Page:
Using biological fungicides in the greenhouse: tools to make you a better grower

GO-GH-MR-35-1-Using-biology2by Steve Wagner
Since Steve Bogash arrived at the Penn State Extension, and started doing a lot of applied research work at the southeast farm, he and his team had been looking for tools to manage some of their most difficult diseases. “We just don’t have fungicides from the commercial world, from the conventional world, to manage them,” he says. “And when we do, often times they are very expensive and you have to reapply again and again. Moving to biological is kind of a natural way for us to go, first in doing tomatoes, bell peppers and cucumbers in high tunnels, but we also use them in our transplant production house. They just seem to solve problems that we don’t have other answers for, and they last for so darn long.” In learning to use them, he added, the curve can be very steep.
Bogash then referenced what is commonly known as the Disease Triangle:

  • A susceptible host
  • A present pathogen
  • An encouraging environment

Bogash says diseases are very nimble; they mutate and evolve, so the battle must be constantly waged. New diseases are hunted and found. By introducing the right fungicide, you can attack the pathogen and rid the plant of disease. “We do everything we can to manage diseases like Phytophthora,” Bogash said. “We use clean plants, we use clean potting media, all the rest of it. By introducing one of the biologicals — generally we’re talking RootShield, RootShield Plus more likely — I believe we can get a modicum of phytophthora control. We really have a long way to go with Phytophthora.”
Turning to long-term disease control, Bogash says, “because they colonize, they infect the epidermis or they live in the rhizosphere; they loom around the root zone, and they grow out with it.” Bogash mentioned competition, whereby largely beneficial fungi occupy the root zone. There’s just no way for an organism to get in because of the occupation of the beneficial fungi. That means you are using it pre-emptively.
“Most of my experience is in vegetables. Well, there was a tomato greenhouse that I got into; it was one of the first clients that I was assigned to when I came into the Cumberland Valley. Every year in that greenhouse they were growing in the same soil, every year they were planting their tomatoes, and they would lose about 10 percent of them by the time they got to the end of the growing season. I took some of the plants up to the Department of Agriculture, and they diagnosed it as Verticillium, which is really tough to manage. Their response to this was to fumigate the soil using methyl bromide.” Methyl bromide presents its own challenges. It was only getting 10 to 14 inches deep in the soil, which works well at the beginning of the season. But once the tomato plants got to be three feet tall their roots would reach into the zone that never got fumigated. Every year the same thing happened with Verticillium, and they would start to lose a plant here and three plants there. “So,” Bogash says, “I talked them into trying the original Root Shield product. The first year we tried it, we lost zero plants with no fumigation.” Enter antagonisms. Antagonisms can be parasitic where the biological control agent attacks and feeds on the pathogen. A bio agent must be present before or at the same time as the pathogen. “One of our master gardeners came to me a couple years ago while I was still down in Chambersburg, and they were losing a row of bell peppers.” The culprit was Fusarium, a fungus known for its wilting properties. “We took the plants to PDA because one plant after another was dying,” Bogash recounted. “I gave them a couple tablespoons of my precious Root Shield, and they stopped losing plants in that row. These products work in unusual ways.”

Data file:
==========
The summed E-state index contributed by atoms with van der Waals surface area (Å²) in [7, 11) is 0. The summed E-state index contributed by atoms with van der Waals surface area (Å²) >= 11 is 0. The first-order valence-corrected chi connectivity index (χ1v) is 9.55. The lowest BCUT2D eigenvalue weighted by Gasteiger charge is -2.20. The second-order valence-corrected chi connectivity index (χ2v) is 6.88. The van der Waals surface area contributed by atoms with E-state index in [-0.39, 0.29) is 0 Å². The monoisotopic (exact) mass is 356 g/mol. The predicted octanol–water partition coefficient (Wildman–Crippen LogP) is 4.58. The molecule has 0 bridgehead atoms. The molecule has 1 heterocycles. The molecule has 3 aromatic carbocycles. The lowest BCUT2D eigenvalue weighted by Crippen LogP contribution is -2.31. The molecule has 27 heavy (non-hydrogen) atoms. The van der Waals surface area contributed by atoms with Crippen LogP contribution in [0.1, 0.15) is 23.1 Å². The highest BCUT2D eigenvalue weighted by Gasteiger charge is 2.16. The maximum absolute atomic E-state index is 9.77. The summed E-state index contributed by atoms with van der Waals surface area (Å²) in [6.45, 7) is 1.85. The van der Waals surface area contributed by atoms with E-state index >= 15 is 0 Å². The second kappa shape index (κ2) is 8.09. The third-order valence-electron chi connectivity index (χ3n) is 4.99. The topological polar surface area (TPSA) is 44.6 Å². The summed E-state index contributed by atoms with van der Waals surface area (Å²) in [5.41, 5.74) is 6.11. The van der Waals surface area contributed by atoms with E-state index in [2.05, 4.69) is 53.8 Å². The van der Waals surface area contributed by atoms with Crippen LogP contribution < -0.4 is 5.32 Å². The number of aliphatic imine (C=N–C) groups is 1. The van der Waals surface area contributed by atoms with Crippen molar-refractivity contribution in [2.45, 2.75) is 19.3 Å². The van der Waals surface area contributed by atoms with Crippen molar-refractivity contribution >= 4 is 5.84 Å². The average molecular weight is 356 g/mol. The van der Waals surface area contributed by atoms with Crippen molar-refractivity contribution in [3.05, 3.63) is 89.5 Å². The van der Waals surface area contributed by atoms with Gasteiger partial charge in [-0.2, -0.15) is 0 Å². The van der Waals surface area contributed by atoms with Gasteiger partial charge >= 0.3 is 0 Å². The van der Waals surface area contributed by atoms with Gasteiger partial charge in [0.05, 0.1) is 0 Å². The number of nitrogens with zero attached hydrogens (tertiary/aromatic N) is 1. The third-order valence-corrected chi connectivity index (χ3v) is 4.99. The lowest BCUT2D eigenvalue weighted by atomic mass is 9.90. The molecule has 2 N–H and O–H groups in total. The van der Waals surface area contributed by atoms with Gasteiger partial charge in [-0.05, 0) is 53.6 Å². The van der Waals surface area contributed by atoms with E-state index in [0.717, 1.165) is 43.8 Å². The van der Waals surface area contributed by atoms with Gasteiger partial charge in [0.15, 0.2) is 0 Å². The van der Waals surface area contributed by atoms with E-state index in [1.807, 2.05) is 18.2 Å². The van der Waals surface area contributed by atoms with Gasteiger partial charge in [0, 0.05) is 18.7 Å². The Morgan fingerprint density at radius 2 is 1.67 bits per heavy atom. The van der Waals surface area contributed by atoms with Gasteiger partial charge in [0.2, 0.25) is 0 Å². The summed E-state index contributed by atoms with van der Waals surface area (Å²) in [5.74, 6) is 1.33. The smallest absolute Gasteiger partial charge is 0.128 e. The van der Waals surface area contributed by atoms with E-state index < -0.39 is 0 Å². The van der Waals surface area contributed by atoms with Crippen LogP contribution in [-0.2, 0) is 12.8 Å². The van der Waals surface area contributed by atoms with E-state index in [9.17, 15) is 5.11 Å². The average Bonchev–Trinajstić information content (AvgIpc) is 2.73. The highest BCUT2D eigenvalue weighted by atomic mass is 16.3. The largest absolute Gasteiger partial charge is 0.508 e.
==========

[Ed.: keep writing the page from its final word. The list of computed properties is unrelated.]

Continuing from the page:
In referencing antibiosis, Bogash mentioned that while working with transplants at the Landisville research farm, he would not grow or transplant without inoculating the pot.
He said, “Many plants when exposed to certain biological products will produce salicylic and jasmonic acid pathways which use all of these things inside the plant to make them a lot tougher. There is a potential to protect the plant from Botrytis on aerial parts when inoculated with a beneficial through the roots.”

2016-06-03T10:08:27+00:00June 3rd, 2016|Grower West|0 Comments

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